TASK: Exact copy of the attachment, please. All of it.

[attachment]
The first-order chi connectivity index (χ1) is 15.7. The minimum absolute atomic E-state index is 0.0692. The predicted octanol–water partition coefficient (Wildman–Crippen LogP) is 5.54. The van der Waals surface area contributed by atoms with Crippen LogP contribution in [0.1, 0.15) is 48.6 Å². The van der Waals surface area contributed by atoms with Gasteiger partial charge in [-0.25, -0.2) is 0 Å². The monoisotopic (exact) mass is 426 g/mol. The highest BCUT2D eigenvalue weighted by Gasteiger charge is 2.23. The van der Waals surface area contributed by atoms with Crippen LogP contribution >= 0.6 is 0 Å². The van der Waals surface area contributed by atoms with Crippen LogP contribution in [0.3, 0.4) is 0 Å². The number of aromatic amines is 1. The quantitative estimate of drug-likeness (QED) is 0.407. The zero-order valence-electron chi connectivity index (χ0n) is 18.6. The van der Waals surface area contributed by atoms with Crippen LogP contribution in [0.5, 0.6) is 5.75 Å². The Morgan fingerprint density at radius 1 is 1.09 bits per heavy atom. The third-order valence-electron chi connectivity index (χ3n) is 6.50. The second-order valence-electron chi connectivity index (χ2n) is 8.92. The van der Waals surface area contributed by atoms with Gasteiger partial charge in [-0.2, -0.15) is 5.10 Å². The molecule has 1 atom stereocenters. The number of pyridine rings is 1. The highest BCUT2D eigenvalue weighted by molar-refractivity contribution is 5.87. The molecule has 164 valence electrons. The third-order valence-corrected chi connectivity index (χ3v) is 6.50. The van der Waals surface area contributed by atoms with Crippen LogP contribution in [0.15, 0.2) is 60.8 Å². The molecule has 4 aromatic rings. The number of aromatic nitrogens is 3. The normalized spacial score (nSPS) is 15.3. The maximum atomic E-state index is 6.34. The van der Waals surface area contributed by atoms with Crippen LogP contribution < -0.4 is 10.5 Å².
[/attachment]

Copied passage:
The first-order chi connectivity index (χ1) is 15.7. The minimum absolute atomic E-state index is 0.0692. The predicted octanol–water partition coefficient (Wildman–Crippen LogP) is 5.54. The van der Waals surface area contributed by atoms with Crippen LogP contribution in [0.1, 0.15) is 48.6 Å². The van der Waals surface area contributed by atoms with Gasteiger partial charge in [-0.25, -0.2) is 0 Å². The monoisotopic (exact) mass is 426 g/mol. The highest BCUT2D eigenvalue weighted by Gasteiger charge is 2.23. The van der Waals surface area contributed by atoms with Crippen LogP contribution >= 0.6 is 0 Å². The van der Waals surface area contributed by atoms with Crippen LogP contribution in [0.3, 0.4) is 0 Å². The number of aromatic amines is 1. The quantitative estimate of drug-likeness (QED) is 0.407. The zero-order valence-electron chi connectivity index (χ0n) is 18.6. The van der Waals surface area contributed by atoms with Crippen LogP contribution in [0.5, 0.6) is 5.75 Å². The Morgan fingerprint density at radius 1 is 1.09 bits per heavy atom. The third-order valence-electron chi connectivity index (χ3n) is 6.50. The second-order valence-electron chi connectivity index (χ2n) is 8.92. The van der Waals surface area contributed by atoms with Gasteiger partial charge in [-0.2, -0.15) is 5.10 Å². The molecule has 1 atom stereocenters. The number of pyridine rings is 1. The highest BCUT2D eigenvalue weighted by molar-refractivity contribution is 5.87. The molecule has 164 valence electrons. The third-order valence-corrected chi connectivity index (χ3v) is 6.50. The van der Waals surface area contributed by atoms with Crippen LogP contribution in [0.15, 0.2) is 60.8 Å². The molecule has 4 aromatic rings. The number of aromatic nitrogens is 3. The normalized spacial score (nSPS) is 15.3. The maximum atomic E-state index is 6.34. The van der Waals surface area contributed by atoms with Crippen LogP contribution < -0.4 is 10.5 Å².